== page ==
The last day of my stay in Coron, I climbed up the Tapyas Hill with the cross on th top and the big sign “Coron”. Apparently, it’s the second highest peak on the Coron Island. Panoramic view on the islands around, Coron port from above and the stunning colors made this sunset one the most beautiful I have ever seen. Highly recommend climbing those over 700 steps, because it’s worth it!

Sunset from Tapyas Hill, incredible colors and islands viewpoint in Coron, Philippines.

Tapyas Hill view.

Orange sunset in Coron Island, the best spot to watch sunset in Coron.

6. Try local food

When I travel, I try to support local communities. I am not interested to eat western food in Asia and avoid touristic restaurants. I quickly noticed, the fancy, good-looking restaurants are for tourists and the simple stands for locals. You can recognise them by silver pots standing in front of the shop. Some of them serve only take away food, some have tables and chairs. The price is very low, around 70 pesos per meal and food is home made and healthy. From my favorite tries in Coron was jack fruit curry with dried fish and peanut butter curry with spinach. Apart from those, you will find various street food options, from which the most popular are barbeque on the stick. Walking around the streets of Coron, do not hesitate to open any lid of the pot, that is a normal thing to check what’s in there.

Pots with traditional food in Philippines. Street food.

Pots with Filipino food.

Becoming a responsible tourist

When it comes to saving the environment, every bit helps. Our daily decisions when traveling matter in terms of carbon emission, waste and many other aspects. Every step farther makes us more ethical consumers and more responsible traveler with impact on more sustainable environment. It’s an investment in the future, good future for all of our planet and us.

Alternative things to do in Coron, Palwan. Responsible tourism guide to Coron.

Islands around Coron from above.

Leave a comment

Your email address will not be published.

13 thoughts on “6 Alternative things to do in Coron Island – responsible tourism guide

  • Jane Dempster-Smith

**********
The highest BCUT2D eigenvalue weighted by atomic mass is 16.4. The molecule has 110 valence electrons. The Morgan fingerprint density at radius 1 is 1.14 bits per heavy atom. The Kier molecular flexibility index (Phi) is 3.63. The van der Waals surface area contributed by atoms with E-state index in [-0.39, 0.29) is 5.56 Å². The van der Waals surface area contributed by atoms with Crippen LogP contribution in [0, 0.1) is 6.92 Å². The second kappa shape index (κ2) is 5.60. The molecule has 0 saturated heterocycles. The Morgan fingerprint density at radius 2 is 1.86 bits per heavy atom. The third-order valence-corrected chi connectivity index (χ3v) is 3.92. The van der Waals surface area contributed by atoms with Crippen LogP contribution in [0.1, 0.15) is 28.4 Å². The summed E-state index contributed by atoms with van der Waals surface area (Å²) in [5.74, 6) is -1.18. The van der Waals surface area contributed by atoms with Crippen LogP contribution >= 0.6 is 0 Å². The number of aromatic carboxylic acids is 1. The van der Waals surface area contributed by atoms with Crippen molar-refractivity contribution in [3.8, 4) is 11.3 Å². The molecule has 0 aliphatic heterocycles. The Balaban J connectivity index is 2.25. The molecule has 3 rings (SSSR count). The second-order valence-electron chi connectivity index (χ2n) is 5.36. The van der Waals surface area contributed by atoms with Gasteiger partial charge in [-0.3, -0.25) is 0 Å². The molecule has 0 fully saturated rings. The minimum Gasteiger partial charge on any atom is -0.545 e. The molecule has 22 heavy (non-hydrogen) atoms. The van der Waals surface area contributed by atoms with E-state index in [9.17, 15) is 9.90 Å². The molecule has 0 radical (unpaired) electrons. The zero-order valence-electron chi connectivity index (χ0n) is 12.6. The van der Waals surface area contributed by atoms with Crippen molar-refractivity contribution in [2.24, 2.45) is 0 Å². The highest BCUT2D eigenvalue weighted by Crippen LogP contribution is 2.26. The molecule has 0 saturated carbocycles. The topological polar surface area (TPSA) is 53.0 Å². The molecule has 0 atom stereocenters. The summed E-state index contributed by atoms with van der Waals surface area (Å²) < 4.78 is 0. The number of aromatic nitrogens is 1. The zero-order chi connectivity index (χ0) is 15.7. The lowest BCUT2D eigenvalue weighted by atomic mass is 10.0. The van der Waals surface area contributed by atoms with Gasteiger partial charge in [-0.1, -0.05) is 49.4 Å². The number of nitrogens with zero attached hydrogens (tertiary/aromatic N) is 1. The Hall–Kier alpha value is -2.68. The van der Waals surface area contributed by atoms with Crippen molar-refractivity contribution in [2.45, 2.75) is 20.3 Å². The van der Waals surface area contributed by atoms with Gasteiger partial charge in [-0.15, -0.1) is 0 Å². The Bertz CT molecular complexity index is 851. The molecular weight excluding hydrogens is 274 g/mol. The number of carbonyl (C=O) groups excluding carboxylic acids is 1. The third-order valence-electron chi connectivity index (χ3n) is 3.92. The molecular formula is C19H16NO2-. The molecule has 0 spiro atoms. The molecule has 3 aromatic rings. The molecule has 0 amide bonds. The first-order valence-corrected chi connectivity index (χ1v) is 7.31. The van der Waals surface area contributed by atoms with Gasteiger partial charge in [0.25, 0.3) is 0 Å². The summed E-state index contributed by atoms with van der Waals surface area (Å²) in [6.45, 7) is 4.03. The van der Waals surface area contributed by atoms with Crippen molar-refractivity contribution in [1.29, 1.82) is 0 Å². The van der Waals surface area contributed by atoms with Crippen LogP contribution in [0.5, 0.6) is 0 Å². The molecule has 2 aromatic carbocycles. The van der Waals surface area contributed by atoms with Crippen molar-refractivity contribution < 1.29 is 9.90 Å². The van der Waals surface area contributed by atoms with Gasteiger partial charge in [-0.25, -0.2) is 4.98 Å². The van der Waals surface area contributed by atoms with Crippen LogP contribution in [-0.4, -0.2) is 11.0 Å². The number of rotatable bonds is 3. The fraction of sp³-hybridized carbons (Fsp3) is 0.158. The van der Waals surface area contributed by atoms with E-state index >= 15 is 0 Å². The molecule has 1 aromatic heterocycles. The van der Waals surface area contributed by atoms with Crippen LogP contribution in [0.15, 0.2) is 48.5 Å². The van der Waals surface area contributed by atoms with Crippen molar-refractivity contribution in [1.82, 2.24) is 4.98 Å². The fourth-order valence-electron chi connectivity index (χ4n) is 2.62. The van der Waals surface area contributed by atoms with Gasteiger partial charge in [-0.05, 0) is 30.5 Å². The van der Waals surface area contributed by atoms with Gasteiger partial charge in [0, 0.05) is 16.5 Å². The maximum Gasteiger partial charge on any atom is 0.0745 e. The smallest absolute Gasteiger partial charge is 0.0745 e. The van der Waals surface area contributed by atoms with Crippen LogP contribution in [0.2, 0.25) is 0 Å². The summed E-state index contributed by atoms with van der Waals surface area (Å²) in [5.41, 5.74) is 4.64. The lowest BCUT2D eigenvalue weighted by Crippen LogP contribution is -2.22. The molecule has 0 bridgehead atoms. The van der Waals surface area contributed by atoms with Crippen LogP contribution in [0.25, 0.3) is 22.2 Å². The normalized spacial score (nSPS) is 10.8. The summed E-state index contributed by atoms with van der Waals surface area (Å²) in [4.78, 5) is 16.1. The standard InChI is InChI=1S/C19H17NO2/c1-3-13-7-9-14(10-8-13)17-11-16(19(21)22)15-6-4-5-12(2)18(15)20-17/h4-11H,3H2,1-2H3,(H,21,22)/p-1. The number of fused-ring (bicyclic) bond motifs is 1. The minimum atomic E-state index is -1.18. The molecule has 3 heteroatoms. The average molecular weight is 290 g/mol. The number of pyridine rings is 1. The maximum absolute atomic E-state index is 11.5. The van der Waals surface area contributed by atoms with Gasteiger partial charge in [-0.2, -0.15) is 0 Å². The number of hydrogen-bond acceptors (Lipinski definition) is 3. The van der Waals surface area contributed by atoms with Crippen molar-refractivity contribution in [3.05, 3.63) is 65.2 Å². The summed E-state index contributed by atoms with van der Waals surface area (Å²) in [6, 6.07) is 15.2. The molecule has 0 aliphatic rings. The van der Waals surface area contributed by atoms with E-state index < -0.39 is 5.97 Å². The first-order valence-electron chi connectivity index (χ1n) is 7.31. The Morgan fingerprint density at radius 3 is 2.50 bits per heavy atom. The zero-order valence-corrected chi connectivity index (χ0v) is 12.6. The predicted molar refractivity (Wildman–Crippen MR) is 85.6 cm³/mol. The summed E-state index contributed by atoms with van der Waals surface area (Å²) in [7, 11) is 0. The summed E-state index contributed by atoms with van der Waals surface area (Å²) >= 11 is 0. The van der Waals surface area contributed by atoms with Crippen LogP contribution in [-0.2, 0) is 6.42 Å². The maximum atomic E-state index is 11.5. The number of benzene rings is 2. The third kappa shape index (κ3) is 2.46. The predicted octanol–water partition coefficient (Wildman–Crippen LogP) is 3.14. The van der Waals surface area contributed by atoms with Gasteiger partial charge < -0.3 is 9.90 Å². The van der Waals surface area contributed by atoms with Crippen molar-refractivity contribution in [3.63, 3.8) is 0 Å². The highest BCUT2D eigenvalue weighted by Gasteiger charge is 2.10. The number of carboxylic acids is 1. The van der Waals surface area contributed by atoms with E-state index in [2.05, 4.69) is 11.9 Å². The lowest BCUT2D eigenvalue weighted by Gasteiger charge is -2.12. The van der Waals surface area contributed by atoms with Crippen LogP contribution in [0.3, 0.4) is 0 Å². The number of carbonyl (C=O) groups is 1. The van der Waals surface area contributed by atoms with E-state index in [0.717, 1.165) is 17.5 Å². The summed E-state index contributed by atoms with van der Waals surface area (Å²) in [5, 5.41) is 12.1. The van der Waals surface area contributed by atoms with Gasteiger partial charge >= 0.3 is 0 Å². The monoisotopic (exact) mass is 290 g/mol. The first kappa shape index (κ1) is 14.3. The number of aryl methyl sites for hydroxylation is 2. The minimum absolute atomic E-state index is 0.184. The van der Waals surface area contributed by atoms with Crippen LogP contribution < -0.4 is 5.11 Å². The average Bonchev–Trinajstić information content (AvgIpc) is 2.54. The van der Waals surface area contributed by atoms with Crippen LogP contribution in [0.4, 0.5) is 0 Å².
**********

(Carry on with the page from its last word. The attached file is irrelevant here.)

Islands, hot springs and stunning sunsets are my type of places to visits. I too did not know about the dangerous acid on cashew nuts. Thanks for enlightening me on this. This is such a beautiful part of the world. Thanks.

  • Adele Gee

    That’s a lovely destination – it looks down-to-earth and non-touristy , what I like in a travel that you manage to see and experience the day to day life of the locals. That sunset looks like a lovely way ot head towards the end of the day! Great place to visit and to practise responsible tourism.

  • umiko Silalahi

    Nothing’s better than emerge yourselves with the locals, learning about their daily life, and eat what they eat daily during your travel time. I enjoyed reading how you went through it during your time in Coron. And it’s awesome you got to taste cashew fruit and you like it. I used to have the tree behind our house when I was little in Sumatra Island, Indonesia. It brought back the memory.

  • Soraya

    Coron sounds like a great place to visit and I really appreciate that you are showing us how to travel sustainably here. It’s definitely always easier to go with a tour, but I find it so much more interesting to explore a place on your own. The sunset from Tapyas Hill looks absolutely incredible, what a beautiful way to end the day and welcome the evening. And the remote white sandy beach of Marcilla looks beautiful – and how I love that you could have the whole place to yourself without so many tourists everywhere.

  • Daniel

    I like places that are down-to-earth and non-touristy, especially the latter one. My favorite part is experiencing the daily life of the locals without being spoiled by mass tourism. Hence, this island sounds like a great place to visit! Thanks for this lovely recommendation

  • amar singh

    I must say this is a great way to see more off beat places and with some great views and interesting facts. My favorite without a doubt will be sandy beach in Coron followed by a trip to the near by village of near the Marcilla. I see there is a lot of untapped natural beauty around this area and yes not too publicized yet. Surely the local food must be great and I feel this is a great way to discover through tasting the local cuisine and meeting local people. Overall a great post / informative and visually sound as well.

  • Manjulika Pramod

    I completely support your responsible tourism take on travel that our little steps can do lot of good for the environment.
    Coron Island seems like a breath of fresh air. Its so pretty and lovely. So lucky to find a whole beach to yourself in Marcilla village. It must have been great to eat fresh cashews. I dint know about the acid part too. I would definitely walk an extra mile to see the stilted houses and the sunset at Tapyas Hil.